Can Katie Ledecky rediscover her old form ahead of the Tokyo Olympics this summer?

Katie Ledecky

With five Olympic gold medals and 15 World Championship golds to match, it was quite some decade for Katie Ledecky.

Having established herself as not only a legendary swimmer but an era-defining athlete in general, her success since the London 2012 Games has been unrivalled.

At times the 24-year-old has seemed simply unbeatable. A world record holder in three separate events, Ledecky has broken a total of 14 world records during her illustrious career.

But, despite this unsurpassable glory, 2020 proved to be an unprecedented year. Having won three events at the TYR Pro Swim Series in Des Moines, Iowa –– the rest of the calendar year was cancelled due to the coronavirus pandemic.


With a year to contemplate and reflect without competition, has this given an opportunity for others to catch Ledecky or for new youngsters to emerge?

As Ledecky’s coach Greg Meehan told the Washington Post: “The lack of competition isn’t ideal from a racing perspective.”

Yet, for Ledecky, this break has only fueled her desire even more. “For someone like Katie, I don’t think it hurts her as much,” Meehan said.

“It’s allowed her to get in some really good training blocks, and we’ve been able to talk about some things that a year ago, we just didn’t have time to discuss.”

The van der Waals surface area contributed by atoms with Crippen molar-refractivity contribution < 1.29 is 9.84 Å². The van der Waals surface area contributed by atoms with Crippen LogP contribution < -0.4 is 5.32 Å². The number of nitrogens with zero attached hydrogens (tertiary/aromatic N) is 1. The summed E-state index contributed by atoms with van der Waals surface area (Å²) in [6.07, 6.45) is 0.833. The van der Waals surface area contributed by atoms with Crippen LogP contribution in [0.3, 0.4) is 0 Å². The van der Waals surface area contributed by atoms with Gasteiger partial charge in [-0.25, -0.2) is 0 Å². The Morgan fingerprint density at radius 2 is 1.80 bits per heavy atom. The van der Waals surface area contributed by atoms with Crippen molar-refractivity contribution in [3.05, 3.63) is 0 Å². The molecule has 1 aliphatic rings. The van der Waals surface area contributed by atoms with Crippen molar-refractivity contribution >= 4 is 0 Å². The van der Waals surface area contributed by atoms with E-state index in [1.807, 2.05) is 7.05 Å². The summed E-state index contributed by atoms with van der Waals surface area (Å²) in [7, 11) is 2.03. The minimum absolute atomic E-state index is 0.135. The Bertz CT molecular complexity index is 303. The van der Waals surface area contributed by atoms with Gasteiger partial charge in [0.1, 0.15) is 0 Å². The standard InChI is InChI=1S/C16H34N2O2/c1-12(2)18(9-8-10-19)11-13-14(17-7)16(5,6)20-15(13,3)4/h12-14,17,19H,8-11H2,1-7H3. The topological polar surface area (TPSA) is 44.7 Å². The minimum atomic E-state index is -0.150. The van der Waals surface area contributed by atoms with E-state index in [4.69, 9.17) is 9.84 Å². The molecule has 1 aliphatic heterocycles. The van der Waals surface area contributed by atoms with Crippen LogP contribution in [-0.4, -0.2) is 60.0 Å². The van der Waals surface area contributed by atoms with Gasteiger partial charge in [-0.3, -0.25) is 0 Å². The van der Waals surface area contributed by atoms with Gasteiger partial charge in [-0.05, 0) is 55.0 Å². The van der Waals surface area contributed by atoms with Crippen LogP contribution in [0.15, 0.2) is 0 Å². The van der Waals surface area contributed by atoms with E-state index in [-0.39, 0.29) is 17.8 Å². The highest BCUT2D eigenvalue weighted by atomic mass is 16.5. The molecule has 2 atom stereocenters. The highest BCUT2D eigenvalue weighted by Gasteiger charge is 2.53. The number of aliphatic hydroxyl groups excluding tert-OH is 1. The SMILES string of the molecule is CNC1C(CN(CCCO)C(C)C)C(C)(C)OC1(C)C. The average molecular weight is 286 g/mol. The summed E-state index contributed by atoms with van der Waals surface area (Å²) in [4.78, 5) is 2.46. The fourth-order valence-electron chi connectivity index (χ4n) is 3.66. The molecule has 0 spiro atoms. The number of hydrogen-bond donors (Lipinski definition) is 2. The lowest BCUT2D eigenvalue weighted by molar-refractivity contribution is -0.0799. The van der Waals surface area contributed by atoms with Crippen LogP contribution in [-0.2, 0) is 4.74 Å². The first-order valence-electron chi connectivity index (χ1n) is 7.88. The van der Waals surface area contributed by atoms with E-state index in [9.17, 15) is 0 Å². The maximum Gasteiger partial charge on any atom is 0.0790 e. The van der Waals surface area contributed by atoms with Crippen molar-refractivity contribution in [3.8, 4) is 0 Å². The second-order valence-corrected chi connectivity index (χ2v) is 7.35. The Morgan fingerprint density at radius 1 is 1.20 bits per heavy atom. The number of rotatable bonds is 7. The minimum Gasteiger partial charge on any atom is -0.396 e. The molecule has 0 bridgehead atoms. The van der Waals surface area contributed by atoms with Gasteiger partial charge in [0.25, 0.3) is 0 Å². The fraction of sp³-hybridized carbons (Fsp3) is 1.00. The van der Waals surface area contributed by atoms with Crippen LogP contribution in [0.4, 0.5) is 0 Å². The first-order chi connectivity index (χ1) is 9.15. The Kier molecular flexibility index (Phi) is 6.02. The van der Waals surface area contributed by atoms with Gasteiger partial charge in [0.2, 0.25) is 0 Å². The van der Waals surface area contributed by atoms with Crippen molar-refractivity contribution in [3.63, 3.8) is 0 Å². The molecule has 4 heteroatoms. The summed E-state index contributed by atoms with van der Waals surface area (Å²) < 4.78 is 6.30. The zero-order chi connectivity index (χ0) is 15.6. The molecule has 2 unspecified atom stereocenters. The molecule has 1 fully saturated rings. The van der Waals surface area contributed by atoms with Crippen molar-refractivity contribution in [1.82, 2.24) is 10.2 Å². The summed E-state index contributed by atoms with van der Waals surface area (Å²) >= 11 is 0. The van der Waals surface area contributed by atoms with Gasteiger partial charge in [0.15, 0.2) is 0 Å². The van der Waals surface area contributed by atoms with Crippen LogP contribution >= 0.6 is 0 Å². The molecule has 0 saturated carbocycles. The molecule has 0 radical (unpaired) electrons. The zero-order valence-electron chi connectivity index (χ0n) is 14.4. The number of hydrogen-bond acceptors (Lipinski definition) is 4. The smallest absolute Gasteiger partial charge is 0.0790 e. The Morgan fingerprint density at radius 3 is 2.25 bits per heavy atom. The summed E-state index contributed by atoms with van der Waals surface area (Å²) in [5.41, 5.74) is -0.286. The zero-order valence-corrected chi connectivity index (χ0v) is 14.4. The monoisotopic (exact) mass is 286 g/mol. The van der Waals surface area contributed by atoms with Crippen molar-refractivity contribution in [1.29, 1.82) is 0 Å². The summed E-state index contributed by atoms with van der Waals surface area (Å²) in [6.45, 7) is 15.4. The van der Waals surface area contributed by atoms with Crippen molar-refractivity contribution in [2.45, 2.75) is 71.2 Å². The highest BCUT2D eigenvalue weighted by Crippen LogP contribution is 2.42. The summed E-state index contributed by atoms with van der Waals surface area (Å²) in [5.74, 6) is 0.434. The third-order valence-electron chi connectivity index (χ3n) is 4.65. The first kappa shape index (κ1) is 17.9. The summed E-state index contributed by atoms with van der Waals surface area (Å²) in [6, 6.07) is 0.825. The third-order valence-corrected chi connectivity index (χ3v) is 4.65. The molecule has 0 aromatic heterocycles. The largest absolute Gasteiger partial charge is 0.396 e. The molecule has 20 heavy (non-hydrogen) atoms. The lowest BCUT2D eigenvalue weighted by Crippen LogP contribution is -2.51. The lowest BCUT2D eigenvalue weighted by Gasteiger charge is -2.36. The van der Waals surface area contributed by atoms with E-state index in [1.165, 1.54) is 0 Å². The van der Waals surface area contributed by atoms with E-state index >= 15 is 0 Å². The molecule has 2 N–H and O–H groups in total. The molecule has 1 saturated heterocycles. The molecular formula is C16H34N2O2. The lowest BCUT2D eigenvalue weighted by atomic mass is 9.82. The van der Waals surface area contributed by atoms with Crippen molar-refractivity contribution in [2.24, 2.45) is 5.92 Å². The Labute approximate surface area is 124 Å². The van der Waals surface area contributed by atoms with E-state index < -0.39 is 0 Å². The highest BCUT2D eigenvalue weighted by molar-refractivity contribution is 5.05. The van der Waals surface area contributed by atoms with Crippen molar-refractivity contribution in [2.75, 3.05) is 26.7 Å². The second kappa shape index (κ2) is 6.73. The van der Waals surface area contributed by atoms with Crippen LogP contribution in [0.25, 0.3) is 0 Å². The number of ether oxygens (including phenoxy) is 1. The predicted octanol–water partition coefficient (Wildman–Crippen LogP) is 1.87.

Indeed, while some swimmers’ determination diminished, Ledecky persisted, practised and perfected her craft even more.

This was evident three weeks ago as she swept four titles at the Pro Swim Series in San Antonio,her first national competition in over 12 months.

In two weeks, she’ll compete for more silverware at the next stop in the series at the Marguerite Aquatics Center in Mission Viejo, California.

Ledecky will challenge for the 200-metre freestyle, the 400-metre freestyle and the 1500 metre freestyle as normal. Interestingly, however, the US icon will also swim the 100-metre freestyle.

While not as dominant as her other events, perhaps there are plans for Ledecky to swim the 100 metres at Tokyo this summer. Considering her dominance across the board elsewhere, at least she’d have a challenge.

From the evidence so far, it’s increasingly clear that Ledecky is still the person to beat. Though some feared the lay-off could hinder the star’s progress, don’t be surprised if it makes her even stronger.

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